The bug with the Indian connect also affects iPads, Apple Watch and Macs running the latest operating systems.
Cupertino-based tech giant, Apple, is in the news again and it’s not for a good reason. The company, which suffered a shocking end to 2017, after reports emerged of it slowing old iPhones down is now facing another major software bug which has the potential to bring iPhones, iPads, Apple Watch and Macs around the globe to a grinding halt.
The bug, first reported by Italian Blog Mobile World, impacts Apple apps running on the latest version of iOS 11.2.5 and macOS. According to reports, the effects of this bug range from system crashes to access to apps such as WhatsApp, iMessage, Facebook, Messenger, and Gmail being lost.
The Telugu ‘text bomb’
The bug causes serious headache when a Unicode character from the Telugu language – native tongue of at least 75 people in the country – is sent to a user’s phone via any of these text messaging or social media apps. The bug then wreaks havoc by sending your Apple device into a deep dark pit of unresponsiveness, apps crashes, and in some cases may even initiate a bootloop as soon as this Telugu character appears on the screen.
The Telugu text bomb, however, is not the only rogue character that can bring your Apple device to its knees. As per software engineers at Aloha Browser there is another Unicode symbol in a non-English language that can crash any Apple device that uses Apple’s default San Francisco font.
What is the bug?
The latest text bomb fiasco is not the first time that Apple created OS have not been able to handle Unicode characters, URLs or videos. Earlier in January, an iOS glitch was discovered that allowed a specific URL to crash any iPhone it was texted to, while in 2015 a so-called “Unicode of Death” became famous overnight after news emerged of it overloading an iPhone’s memory using some Arabic characters.
As was in the case of Unicode of death, the Telugu text bomb when sent to an Apple device causes a malfunction in the CoreText, which is a library of software routines to help apps display text on screens.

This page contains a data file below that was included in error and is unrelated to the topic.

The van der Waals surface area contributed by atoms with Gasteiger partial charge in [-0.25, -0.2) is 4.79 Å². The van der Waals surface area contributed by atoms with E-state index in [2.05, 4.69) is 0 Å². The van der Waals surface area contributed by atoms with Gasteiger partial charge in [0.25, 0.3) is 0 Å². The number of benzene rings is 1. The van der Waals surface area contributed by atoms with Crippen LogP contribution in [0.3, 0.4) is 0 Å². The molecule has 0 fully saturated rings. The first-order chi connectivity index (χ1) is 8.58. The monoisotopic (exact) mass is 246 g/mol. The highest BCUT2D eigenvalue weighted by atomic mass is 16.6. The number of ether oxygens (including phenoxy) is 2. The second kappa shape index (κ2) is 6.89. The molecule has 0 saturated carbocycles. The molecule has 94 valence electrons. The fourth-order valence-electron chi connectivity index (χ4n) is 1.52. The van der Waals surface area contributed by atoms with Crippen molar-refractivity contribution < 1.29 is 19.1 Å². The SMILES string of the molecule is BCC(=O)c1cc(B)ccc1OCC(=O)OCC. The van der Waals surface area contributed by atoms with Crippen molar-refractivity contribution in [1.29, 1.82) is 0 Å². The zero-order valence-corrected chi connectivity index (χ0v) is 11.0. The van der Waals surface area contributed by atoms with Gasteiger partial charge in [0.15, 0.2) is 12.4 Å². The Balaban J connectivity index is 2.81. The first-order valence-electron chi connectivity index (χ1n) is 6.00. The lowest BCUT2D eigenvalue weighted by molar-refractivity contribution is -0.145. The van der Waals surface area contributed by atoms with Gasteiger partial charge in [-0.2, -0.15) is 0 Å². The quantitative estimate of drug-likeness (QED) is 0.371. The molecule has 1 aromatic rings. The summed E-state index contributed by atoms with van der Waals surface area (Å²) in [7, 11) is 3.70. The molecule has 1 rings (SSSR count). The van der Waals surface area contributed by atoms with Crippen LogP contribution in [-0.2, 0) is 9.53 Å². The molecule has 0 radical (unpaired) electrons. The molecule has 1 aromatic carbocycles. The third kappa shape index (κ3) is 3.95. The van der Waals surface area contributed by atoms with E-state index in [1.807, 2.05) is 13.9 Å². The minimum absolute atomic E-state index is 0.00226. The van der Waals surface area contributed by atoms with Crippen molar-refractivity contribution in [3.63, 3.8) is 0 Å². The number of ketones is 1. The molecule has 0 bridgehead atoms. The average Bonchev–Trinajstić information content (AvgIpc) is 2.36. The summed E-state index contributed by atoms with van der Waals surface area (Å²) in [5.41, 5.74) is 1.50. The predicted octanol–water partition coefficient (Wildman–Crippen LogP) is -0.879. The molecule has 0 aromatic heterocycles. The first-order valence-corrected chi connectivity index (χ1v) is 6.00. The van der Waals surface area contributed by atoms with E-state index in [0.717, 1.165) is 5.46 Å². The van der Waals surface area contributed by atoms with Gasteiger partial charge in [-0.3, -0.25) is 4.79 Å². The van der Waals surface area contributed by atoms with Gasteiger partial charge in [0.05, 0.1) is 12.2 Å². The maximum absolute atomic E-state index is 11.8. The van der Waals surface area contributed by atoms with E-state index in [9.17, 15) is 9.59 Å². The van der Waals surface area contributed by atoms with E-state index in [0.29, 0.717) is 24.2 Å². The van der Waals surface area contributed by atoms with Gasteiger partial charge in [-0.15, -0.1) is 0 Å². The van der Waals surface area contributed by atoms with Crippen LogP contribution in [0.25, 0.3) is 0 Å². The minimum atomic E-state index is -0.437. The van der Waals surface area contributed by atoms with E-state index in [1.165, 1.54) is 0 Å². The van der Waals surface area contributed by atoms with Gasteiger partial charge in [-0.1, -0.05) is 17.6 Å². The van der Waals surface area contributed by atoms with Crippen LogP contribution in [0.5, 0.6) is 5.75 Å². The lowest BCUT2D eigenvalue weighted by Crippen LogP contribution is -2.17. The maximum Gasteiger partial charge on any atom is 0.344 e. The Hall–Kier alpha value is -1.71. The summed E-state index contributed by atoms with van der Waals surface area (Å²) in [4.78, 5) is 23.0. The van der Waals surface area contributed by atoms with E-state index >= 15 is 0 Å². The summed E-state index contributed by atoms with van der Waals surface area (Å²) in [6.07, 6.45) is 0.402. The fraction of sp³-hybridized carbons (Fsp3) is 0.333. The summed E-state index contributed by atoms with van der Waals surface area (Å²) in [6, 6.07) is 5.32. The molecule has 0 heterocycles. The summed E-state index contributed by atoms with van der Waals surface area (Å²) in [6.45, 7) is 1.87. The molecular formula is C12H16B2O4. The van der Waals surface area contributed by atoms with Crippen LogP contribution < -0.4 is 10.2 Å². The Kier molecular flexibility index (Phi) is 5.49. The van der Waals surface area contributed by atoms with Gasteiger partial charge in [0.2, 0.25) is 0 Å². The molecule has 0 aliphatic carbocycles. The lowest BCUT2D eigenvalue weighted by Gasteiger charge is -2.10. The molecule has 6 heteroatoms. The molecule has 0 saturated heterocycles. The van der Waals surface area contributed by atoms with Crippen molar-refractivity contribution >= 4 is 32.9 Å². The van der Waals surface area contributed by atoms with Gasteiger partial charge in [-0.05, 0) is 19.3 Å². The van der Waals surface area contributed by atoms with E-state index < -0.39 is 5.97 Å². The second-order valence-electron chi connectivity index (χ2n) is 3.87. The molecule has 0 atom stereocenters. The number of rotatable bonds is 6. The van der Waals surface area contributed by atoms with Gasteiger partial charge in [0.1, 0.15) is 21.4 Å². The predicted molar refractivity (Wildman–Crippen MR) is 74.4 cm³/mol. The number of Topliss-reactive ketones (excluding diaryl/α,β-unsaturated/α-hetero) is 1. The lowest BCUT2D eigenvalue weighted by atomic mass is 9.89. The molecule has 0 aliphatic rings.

The malfunction then causes CoreText to access memory that is invalid, which forces the operating system to force shut down any affected application or even the SpringBoard – a core part of the iOS – if the character finds its way to the notifications screen.
This Telugu character (ఞ) is a “text bomb” that is crashing messaging and email apps on Apple’s iPhones, iPads, Macs, Apple Watch and Apple TV.
What’s the fix?
For now, there is very little that users affected by this problem can do. Many users across the web have suggested that the only way to access affected apps again is to carry out a complete clean install of an application, or in case of iMessage somehow delete the whole chat thread.
However, for users who have had their SpringBoard affected, the only option is to reinstall the OS on their devices via the DFU mode.
What does Apple have to say?
Apple has acknowledged the issue and said it is working on a fix for the latest text bomb bug. The tech giant has confirmed that the bug only affects devices running iOS 11.2.5, and that the issue will be fixed with iOS 11.3. However, since this one is a major update intended to bring over several new features, including a new battery health menu that prevents iPhone speed throttling, the update won’t make its way to the users for some time.
But, for those who want immediate protection, there’s a public beta of the 11.3 already available that users can install to save themselves from the Telegu text bomb. #KhabarLive